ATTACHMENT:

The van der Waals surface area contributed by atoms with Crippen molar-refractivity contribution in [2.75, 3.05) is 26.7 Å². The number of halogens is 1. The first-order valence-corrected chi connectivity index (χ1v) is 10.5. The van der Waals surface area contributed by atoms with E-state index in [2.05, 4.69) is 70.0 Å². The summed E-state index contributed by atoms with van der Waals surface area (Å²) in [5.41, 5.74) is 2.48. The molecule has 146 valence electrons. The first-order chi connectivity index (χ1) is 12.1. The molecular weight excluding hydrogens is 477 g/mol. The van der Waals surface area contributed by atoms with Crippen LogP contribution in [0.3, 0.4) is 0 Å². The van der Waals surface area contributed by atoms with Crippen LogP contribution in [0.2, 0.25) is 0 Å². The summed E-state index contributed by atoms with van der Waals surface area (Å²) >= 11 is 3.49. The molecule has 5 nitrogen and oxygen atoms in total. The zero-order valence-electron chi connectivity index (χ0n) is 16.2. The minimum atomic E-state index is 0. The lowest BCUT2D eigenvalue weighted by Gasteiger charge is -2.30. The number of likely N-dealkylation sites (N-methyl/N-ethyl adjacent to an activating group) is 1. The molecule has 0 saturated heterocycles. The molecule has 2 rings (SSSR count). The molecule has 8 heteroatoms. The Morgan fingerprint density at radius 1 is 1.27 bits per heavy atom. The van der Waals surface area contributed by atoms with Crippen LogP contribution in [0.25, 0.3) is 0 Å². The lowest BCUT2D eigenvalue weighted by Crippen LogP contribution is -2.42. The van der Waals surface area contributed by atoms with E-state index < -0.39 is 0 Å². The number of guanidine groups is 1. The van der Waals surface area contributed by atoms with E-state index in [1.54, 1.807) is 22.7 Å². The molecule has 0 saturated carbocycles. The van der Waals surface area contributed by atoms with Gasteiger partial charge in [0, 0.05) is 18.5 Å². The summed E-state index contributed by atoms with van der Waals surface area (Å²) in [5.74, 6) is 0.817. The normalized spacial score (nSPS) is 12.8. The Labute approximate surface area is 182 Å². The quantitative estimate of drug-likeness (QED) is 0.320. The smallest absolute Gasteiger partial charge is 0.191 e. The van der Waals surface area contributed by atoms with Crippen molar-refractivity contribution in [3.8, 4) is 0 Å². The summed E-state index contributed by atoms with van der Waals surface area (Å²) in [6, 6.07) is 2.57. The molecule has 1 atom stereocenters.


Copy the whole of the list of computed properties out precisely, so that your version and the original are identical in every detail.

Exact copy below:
The van der Waals surface area contributed by atoms with Crippen molar-refractivity contribution in [2.75, 3.05) is 26.7 Å². The number of halogens is 1. The first-order valence-corrected chi connectivity index (χ1v) is 10.5. The van der Waals surface area contributed by atoms with E-state index in [2.05, 4.69) is 70.0 Å². The summed E-state index contributed by atoms with van der Waals surface area (Å²) in [5.41, 5.74) is 2.48. The molecule has 146 valence electrons. The first-order chi connectivity index (χ1) is 12.1. The molecular weight excluding hydrogens is 477 g/mol. The van der Waals surface area contributed by atoms with Crippen LogP contribution in [0.3, 0.4) is 0 Å². The van der Waals surface area contributed by atoms with Crippen LogP contribution in [0.2, 0.25) is 0 Å². The summed E-state index contributed by atoms with van der Waals surface area (Å²) >= 11 is 3.49. The molecule has 5 nitrogen and oxygen atoms in total. The zero-order valence-electron chi connectivity index (χ0n) is 16.2. The minimum atomic E-state index is 0. The lowest BCUT2D eigenvalue weighted by Gasteiger charge is -2.30. The number of likely N-dealkylation sites (N-methyl/N-ethyl adjacent to an activating group) is 1. The molecule has 0 saturated heterocycles. The molecule has 2 rings (SSSR count). The molecule has 8 heteroatoms. The Morgan fingerprint density at radius 1 is 1.27 bits per heavy atom. The van der Waals surface area contributed by atoms with Crippen LogP contribution in [0.25, 0.3) is 0 Å². The lowest BCUT2D eigenvalue weighted by Crippen LogP contribution is -2.42. The van der Waals surface area contributed by atoms with E-state index < -0.39 is 0 Å². The number of guanidine groups is 1. The van der Waals surface area contributed by atoms with E-state index in [1.54, 1.807) is 22.7 Å². The molecule has 0 saturated carbocycles. The van der Waals surface area contributed by atoms with Gasteiger partial charge in [0, 0.05) is 18.5 Å². The summed E-state index contributed by atoms with van der Waals surface area (Å²) in [5.74, 6) is 0.817. The normalized spacial score (nSPS) is 12.8. The Labute approximate surface area is 182 Å². The quantitative estimate of drug-likeness (QED) is 0.320. The smallest absolute Gasteiger partial charge is 0.191 e. The van der Waals surface area contributed by atoms with Crippen molar-refractivity contribution in [3.8, 4) is 0 Å². The summed E-state index contributed by atoms with van der Waals surface area (Å²) in [6, 6.07) is 2.57. The molecule has 1 atom stereocenters.